The Rectangle mask creates simple square or rectangular masks. By default, it creates a rectangle in the same aspect ratio as the comp, but independent control is offered over the width, height, and angle, providing for a wide variety of rectangular shapes.
Rectangle Mask Node Inputs
The Rectangle mask node includes a single effect mask input.
- Effect Mask: The optional blue input expects a mask shape created by polylines, basic primitive shapes, paint strokes, or bitmaps masks. Connecting a mask to this input combines the masks. How masks are combined is handled in the Paint mode menu in the Inspector.
Rectangle Mask Node Setup
The Rectangle mask node is useful for generating rectangular shapes. Below, the Rectangle mask is used to generate a colored square by cutting a square shape from a background node.
Rectangle Mask Node Controls Tab
The Controls tab is used to refine how the rectangle appears after drawing it in the viewer.
Show View Controls
The Show View Controls checkbox is used to enable/disable the display of the mask’s onscreen controls in the viewer. Onscreen controls, including center position, polylines, angles, and others, do not appear when this checkbox is disabled, even when the node is selected.
The Level control sets the transparency level of the pixels in the mask channel. When the value is 1.0, the mask is completely opaque (unless it has a soft edge). Lower values cause the mask to be partially transparent. The result is identical to lowering the Blend control of an effect.
This control selects the filtering algorithm used when applying Soft Edge to the mask.
- Box: This is the fastest method but at reduced quality. Box is best suited for minimal amounts of blur.
- Bartlett: Otherwise known as a Pyramid filter, Bartlett makes a good compromise between speed and quality.
- Multi-box: When selecting this filter, the Num Passes slider appears and lets you control the quality. At 1 and 2 passes, results are identical to Box and Bartlett, respectively. At 4 passes and above, results are usually as good as Gaussian, in less time and with no edge “ringing.”
- Gaussian: The Gaussian filter uses a true Gaussian approximation and gives excellent results, but it is a little slower than the other filters. In some cases, it can produce an extremely slight edge “ringing” on floating-point pixels.
Use the Soft Edge slider to blur (feather) the mask, using the selected filter. Higher values cause the edge to fade off well beyond the boundaries of the mask. A value of 0.0 creates a crisp, well-defined edge.
The Border Width control adjusts the thickness of the mask’s edge. When the solid checkbox is toggled on, the border thickens or narrows the mask. When the mask is not solid, the mask shape draws as an outline, and the width uses the Border Width setting.
Connecting a mask to the effect mask input displays the Paint mode menu. The Paint mode is used to determine how the incoming mask for the effect mask input and the mask created in the node are combined.
- Merge: Merge is the default for all masks. The new mask is merged with the input mask.
- Add: The mask’s values add to the input mask’s values.
- Subtract: In the intersecting areas, the new mask values subtract from the input mask’s values.
- Minimum: Comparing the input mask’s values and the new mask, this displays the lowest (minimum) value.
- Maximum: Comparing the input mask’s values and the new mask, this displays the highest (maximum) value.
- Average: This calculates the average (half the sum) of the new mask and the input mask.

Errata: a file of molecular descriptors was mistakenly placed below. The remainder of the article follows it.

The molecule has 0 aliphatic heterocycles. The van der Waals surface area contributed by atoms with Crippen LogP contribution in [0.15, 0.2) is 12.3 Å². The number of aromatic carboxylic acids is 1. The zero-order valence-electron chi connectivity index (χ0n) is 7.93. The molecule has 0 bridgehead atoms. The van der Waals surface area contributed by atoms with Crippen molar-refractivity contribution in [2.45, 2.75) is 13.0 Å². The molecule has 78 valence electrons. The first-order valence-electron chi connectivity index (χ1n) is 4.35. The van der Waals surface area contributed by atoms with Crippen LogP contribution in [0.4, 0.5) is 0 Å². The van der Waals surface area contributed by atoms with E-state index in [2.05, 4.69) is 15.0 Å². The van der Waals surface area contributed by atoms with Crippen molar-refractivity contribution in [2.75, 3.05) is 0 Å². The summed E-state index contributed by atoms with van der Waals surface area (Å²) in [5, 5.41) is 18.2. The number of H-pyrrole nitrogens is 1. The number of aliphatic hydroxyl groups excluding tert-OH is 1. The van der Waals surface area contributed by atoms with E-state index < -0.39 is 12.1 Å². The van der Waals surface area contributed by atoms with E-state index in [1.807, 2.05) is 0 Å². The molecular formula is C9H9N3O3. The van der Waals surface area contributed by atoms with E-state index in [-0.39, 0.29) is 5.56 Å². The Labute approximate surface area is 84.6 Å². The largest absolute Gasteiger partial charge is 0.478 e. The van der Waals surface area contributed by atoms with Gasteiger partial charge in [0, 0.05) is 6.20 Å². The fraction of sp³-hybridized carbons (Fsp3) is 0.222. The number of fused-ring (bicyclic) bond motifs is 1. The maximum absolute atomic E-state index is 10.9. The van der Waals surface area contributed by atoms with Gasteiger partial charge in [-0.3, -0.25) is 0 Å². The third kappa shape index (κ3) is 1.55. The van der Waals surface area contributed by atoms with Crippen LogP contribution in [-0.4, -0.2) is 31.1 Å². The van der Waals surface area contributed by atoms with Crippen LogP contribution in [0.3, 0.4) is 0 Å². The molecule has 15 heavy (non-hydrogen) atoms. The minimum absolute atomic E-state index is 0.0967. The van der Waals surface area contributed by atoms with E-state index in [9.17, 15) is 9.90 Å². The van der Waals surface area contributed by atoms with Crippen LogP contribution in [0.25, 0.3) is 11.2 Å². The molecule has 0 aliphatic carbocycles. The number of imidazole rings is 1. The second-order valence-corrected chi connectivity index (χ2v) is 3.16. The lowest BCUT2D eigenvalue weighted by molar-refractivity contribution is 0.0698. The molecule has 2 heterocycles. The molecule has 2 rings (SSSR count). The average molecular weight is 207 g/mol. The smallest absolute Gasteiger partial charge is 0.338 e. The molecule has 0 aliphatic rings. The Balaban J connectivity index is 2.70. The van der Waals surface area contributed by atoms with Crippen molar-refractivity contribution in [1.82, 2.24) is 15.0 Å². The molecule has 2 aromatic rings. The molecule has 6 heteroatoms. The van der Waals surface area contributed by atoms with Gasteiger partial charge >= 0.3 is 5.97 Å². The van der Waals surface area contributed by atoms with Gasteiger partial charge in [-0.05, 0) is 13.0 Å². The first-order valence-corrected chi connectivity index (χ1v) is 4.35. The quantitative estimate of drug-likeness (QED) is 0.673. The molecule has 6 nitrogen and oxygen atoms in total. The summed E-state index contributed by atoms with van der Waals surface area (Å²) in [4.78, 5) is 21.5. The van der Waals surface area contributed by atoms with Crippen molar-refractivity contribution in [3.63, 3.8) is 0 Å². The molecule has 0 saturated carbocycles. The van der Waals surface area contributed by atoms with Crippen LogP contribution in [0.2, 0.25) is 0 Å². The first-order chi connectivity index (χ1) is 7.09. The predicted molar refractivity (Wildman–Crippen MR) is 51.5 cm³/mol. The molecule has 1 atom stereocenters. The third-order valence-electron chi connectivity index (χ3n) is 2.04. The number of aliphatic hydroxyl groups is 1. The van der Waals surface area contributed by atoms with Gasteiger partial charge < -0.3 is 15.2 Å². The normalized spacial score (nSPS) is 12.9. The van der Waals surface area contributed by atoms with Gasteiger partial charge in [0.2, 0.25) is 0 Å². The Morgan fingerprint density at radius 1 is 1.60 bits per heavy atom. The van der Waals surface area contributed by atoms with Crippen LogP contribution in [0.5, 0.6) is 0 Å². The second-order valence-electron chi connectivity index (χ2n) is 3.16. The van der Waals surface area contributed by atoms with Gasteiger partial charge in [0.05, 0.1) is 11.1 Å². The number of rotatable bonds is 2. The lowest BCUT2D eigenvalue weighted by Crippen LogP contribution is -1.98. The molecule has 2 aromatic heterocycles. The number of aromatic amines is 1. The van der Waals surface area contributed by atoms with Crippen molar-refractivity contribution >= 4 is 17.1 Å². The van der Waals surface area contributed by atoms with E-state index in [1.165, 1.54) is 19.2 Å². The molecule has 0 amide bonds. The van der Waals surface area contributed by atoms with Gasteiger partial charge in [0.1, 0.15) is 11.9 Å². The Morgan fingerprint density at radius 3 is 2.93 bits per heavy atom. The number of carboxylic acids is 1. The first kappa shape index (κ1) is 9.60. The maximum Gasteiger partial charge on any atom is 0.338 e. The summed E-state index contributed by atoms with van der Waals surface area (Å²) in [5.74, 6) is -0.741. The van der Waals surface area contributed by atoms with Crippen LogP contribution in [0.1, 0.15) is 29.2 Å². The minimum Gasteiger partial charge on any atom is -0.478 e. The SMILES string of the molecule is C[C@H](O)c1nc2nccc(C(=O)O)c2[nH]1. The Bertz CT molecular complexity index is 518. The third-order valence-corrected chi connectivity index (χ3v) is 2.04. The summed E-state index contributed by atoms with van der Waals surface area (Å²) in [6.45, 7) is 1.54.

- Multiply: This multiplies the values of the input mask by the new mask’s values.
- Replace: The new mask completely replaces the input mask wherever they intersect. Areas that are zero (completely black) in the new mask do not affect the input mask.
- Invert: Areas of the input mask that are covered by the new mask are inverted: white becomes black and vice versa. Gray areas in the new mask are partially inverted.
- Copy: This mode completely discards the input mask and uses the new mask for all values.
- Ignore: This mode completely discards the new mask and uses the input mask for all values.
Selecting this checkbox inverts the entire mask. Unlike the Invert Paint mode, this checkbox affects all pixels, regardless of whether the new mask covers them.
When the Solid checkbox is enabled, the mask is filled to be transparent (white) unless inverted. When disabled, the spline is drawn as just an outline whose thickness is determined by the Border Width slider.
Center X and Y
These controls adjust the position of the Rectangle mask.
Width and Height
Use these controls to change the X or Y scale of the rectangular effect mask independently of each other. Alternatively, drag the edges of the rectangle in the viewer to interactively adjust its size.
Corner Radius allows the corners of the Rectangle mask to be rounded. A value of 0.0 is not rounding at all, which means that the rectangle has sharp corners. A value of 1.0 applies the maximum amount of rounding to the corners.
Change the rotation angle of an effect mask by moving the Angle control left or right. Values can be entered in the provided input boxes. Alternatively, use the onscreen controls by dragging the little circle at the end of the dashed angle line to interactively adjust the rotation of the ellipse.
Rectangle Mask Node Image and Settings Tabs
The Image and Settings tabs in the Inspector are also duplicated in other mask nodes. These common controls are described in detail HERE.
About the Author
Justin Robinson is a Certified DaVinci Resolve, Fusion & Fairlight instructor who is known for simplifying concepts and techniques for anyone looking to learn any aspect of the video post-production workflow. Justin is the founder of JayAreTV, a training and premade asset website offering affordable and accessible video post-production education. You can follow Justin on Twitter at @JayAreTV YouTube at JayAreTV or Facebook at MrJayAreTV